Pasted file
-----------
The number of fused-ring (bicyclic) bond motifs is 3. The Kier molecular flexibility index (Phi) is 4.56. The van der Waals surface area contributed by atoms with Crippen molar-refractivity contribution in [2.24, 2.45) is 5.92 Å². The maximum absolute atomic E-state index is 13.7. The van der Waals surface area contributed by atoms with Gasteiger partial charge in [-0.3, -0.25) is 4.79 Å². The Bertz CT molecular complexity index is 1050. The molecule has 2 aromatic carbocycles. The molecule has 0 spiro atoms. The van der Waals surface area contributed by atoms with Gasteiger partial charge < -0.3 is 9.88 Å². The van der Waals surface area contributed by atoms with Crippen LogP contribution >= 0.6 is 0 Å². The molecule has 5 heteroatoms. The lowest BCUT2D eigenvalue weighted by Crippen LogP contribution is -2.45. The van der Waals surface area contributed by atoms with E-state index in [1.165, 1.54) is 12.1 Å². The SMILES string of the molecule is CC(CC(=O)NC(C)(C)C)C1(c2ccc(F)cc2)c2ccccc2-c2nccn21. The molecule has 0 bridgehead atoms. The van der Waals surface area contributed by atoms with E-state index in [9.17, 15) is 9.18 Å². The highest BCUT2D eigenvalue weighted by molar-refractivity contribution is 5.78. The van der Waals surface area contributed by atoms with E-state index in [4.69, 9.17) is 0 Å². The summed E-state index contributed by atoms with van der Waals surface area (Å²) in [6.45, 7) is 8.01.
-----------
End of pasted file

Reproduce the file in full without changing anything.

The number of fused-ring (bicyclic) bond motifs is 3. The Kier molecular flexibility index (Phi) is 4.56. The van der Waals surface area contributed by atoms with Crippen molar-refractivity contribution in [2.24, 2.45) is 5.92 Å². The maximum absolute atomic E-state index is 13.7. The van der Waals surface area contributed by atoms with Gasteiger partial charge in [-0.3, -0.25) is 4.79 Å². The Bertz CT molecular complexity index is 1050. The molecule has 2 aromatic carbocycles. The molecule has 0 spiro atoms. The van der Waals surface area contributed by atoms with Gasteiger partial charge < -0.3 is 9.88 Å². The van der Waals surface area contributed by atoms with Crippen LogP contribution >= 0.6 is 0 Å². The molecule has 5 heteroatoms. The lowest BCUT2D eigenvalue weighted by Crippen LogP contribution is -2.45. The van der Waals surface area contributed by atoms with E-state index in [1.165, 1.54) is 12.1 Å². The SMILES string of the molecule is CC(CC(=O)NC(C)(C)C)C1(c2ccc(F)cc2)c2ccccc2-c2nccn21. The molecule has 0 bridgehead atoms. The van der Waals surface area contributed by atoms with E-state index in [9.17, 15) is 9.18 Å². The highest BCUT2D eigenvalue weighted by molar-refractivity contribution is 5.78. The van der Waals surface area contributed by atoms with E-state index in [4.69, 9.17) is 0 Å². The summed E-state index contributed by atoms with van der Waals surface area (Å²) in [6.45, 7) is 8.01.